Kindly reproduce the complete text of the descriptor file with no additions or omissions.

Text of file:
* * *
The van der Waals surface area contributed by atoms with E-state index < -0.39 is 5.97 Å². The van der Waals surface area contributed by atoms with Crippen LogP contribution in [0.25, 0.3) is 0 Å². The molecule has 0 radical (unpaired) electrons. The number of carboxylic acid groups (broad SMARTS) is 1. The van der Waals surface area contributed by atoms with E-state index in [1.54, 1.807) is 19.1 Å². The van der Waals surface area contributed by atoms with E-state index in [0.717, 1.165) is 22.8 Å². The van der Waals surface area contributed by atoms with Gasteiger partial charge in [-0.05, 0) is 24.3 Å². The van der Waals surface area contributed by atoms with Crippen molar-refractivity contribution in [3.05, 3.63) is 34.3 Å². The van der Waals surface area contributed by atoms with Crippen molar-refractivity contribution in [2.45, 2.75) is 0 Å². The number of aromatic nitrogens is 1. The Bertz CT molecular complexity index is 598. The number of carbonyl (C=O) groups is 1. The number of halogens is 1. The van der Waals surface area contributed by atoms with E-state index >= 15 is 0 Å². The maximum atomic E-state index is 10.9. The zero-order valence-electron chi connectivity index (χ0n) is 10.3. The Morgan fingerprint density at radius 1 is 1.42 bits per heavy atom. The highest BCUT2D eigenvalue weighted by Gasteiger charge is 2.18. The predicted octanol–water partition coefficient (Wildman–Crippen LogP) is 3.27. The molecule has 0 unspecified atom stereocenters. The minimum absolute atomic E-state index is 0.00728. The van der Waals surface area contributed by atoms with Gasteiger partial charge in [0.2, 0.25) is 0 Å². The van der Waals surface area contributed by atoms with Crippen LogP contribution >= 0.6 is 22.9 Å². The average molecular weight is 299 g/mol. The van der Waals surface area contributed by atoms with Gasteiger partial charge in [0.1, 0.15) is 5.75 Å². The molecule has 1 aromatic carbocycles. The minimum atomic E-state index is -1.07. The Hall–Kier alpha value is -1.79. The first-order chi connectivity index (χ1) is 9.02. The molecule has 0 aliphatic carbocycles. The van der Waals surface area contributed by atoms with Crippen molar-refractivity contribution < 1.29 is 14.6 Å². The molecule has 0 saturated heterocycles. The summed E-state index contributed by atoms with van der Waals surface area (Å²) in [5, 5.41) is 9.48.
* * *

The van der Waals surface area contributed by atoms with E-state index < -0.39 is 5.97 Å². The van der Waals surface area contributed by atoms with Crippen LogP contribution in [0.25, 0.3) is 0 Å². The molecule has 0 radical (unpaired) electrons. The number of carboxylic acid groups (broad SMARTS) is 1. The van der Waals surface area contributed by atoms with E-state index in [1.54, 1.807) is 19.1 Å². The van der Waals surface area contributed by atoms with E-state index in [0.717, 1.165) is 22.8 Å². The van der Waals surface area contributed by atoms with Gasteiger partial charge in [-0.05, 0) is 24.3 Å². The van der Waals surface area contributed by atoms with Crippen molar-refractivity contribution in [3.05, 3.63) is 34.3 Å². The van der Waals surface area contributed by atoms with Crippen molar-refractivity contribution in [2.45, 2.75) is 0 Å². The number of aromatic nitrogens is 1. The Bertz CT molecular complexity index is 598. The number of carbonyl (C=O) groups is 1. The number of halogens is 1. The van der Waals surface area contributed by atoms with E-state index >= 15 is 0 Å². The maximum atomic E-state index is 10.9. The zero-order valence-electron chi connectivity index (χ0n) is 10.3. The Morgan fingerprint density at radius 1 is 1.42 bits per heavy atom. The highest BCUT2D eigenvalue weighted by Gasteiger charge is 2.18. The predicted octanol–water partition coefficient (Wildman–Crippen LogP) is 3.27. The molecule has 0 unspecified atom stereocenters. The minimum absolute atomic E-state index is 0.00728. The van der Waals surface area contributed by atoms with Gasteiger partial charge in [0.2, 0.25) is 0 Å². The van der Waals surface area contributed by atoms with Crippen LogP contribution >= 0.6 is 22.9 Å². The average molecular weight is 299 g/mol. The van der Waals surface area contributed by atoms with Gasteiger partial charge in [0.1, 0.15) is 5.75 Å². The molecule has 1 aromatic carbocycles. The minimum atomic E-state index is -1.07. The Hall–Kier alpha value is -1.79. The first-order chi connectivity index (χ1) is 9.02. The molecule has 0 aliphatic carbocycles. The van der Waals surface area contributed by atoms with Crippen molar-refractivity contribution < 1.29 is 14.6 Å². The molecule has 0 saturated heterocycles. The summed E-state index contributed by atoms with van der Waals surface area (Å²) in [5, 5.41) is 9.48.